One of the most important qualities that a successful business must have is having a good customer service. A research was done in Utah State University which showed that the average business receives complaints from only 4% of its dissatisfied customers. The other 96% walk away quietly, without complaining and with the intention of never returning back.
This means if you have received complaints from four customers then chances are there were 96 (!) other customers who too had the same complaint but didn’t bother to approach you.
Now a dissatisfied customer will tell his bad experience to his friends, family and neighbors.
Statistics have shown that an average dissatisfied customer will tell eight to ten people that a business failed to satisfy him. One in five of those then share that news with 20 others.
So you see how important customer satisfaction is?
Importance of Customer Satisfaction
Image courtesy – Carmenbobo of Depositphotos.com
You must be spending quite enough money on advertising and marketing campaigns where you are trying to spread the word about your brand. Until and unless you want to send the message “We don’t care for our customers” you should ensure that your customer service is awesome.
If not, your marketing won’t be of any help. It’s like trying very hard to invite very many people to a party and then when they arrive at your doorstep, you push them back by slamming close the doors on their faces.
There is one thing you should always remember: a poor customer service experience will leave a more lasting and a more powerful impression when compared to a positive marketing message.
When people are searching for help online, then they usually are more emotional than when they are browsing otherwise. This means that a poor customer service often creates a negative emotional response which triggers negative publicity.
If you want less people to write hate messages on Facebook against your brand or if you want fewer people to tweet negative tweets about your company don’t hire more social media analysts, that won’t do. Fix your customer service department.
Secret of Success
Then you should never over promise. The mantra is – under promise and over deliver.
For example suppose a person’s cell phone stops working due to some defect. The person calls the mobile phone company telling them about the problem. Now that company tells him they will get the phone replaced.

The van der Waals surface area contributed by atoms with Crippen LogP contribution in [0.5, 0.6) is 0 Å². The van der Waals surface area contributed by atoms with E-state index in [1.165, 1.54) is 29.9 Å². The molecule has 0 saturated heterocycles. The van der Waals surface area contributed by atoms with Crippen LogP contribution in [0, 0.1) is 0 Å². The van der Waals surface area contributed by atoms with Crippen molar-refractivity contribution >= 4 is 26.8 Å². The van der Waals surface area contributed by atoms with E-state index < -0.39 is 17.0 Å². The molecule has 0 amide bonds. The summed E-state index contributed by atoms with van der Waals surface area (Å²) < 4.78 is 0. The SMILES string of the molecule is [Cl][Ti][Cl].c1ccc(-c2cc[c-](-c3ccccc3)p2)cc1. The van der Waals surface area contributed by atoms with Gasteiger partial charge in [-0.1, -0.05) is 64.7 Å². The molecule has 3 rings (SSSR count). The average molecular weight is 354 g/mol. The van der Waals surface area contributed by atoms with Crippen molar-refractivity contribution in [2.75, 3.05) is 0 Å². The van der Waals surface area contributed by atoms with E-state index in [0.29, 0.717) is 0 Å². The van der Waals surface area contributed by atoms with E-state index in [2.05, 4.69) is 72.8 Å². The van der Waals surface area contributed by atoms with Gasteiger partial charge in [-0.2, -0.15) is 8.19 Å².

Of course the customer will be happy to hear that.
But then suppose when the customer reaches their office he is told that it is not possible to replace the set. But they will get it repaired.
Even if the customer gets his set repaired, even if the phone starts working properly again, the customer will still be dissatisfied because he was promised something different.
Now instead, suppose, that the company’s call center operative would have told him that they will see what they can do once he submits the phone for inspection. And then when they would have repaired it free of cost, the customer would feel better than in the previous situation.
You see in both the situations the final outcome was the same but the customer satisfaction was different.
I read somewhere the example of Adidas. If you order a pair of shoes from them then they will tell you that they will deliver in (say) ten days. But almost always they will deliver much before that, (say) four days.
Now imagine if they would have promised they will deliver in two days and would have taken four days to deliver, it would have cast a bad impression on their brand and the customer would have been left dissatisfied.
The moral of the above two lessons is this. Never make false promises to your customers. Tell them the bare truth, plain and simple. They may get angry yes, but they will get angrier if you won’t be able to deliver on a promise.
Don’t think that just because you are not a conman, just because you are not cheating your customers, they will keep on buying from you.
In this day and age when brands are mercilessly competing for attention, you need to be good at everything, especially customer service.
You may want to read Tom Ewer’s article How Bad Customer Service Can Kill Your Product on Flippa for further information and for a somewhat different and personal perspective.
I hope this article would have convinced you that you should focus on customer service. Let me know in the comments below what you think about the issue.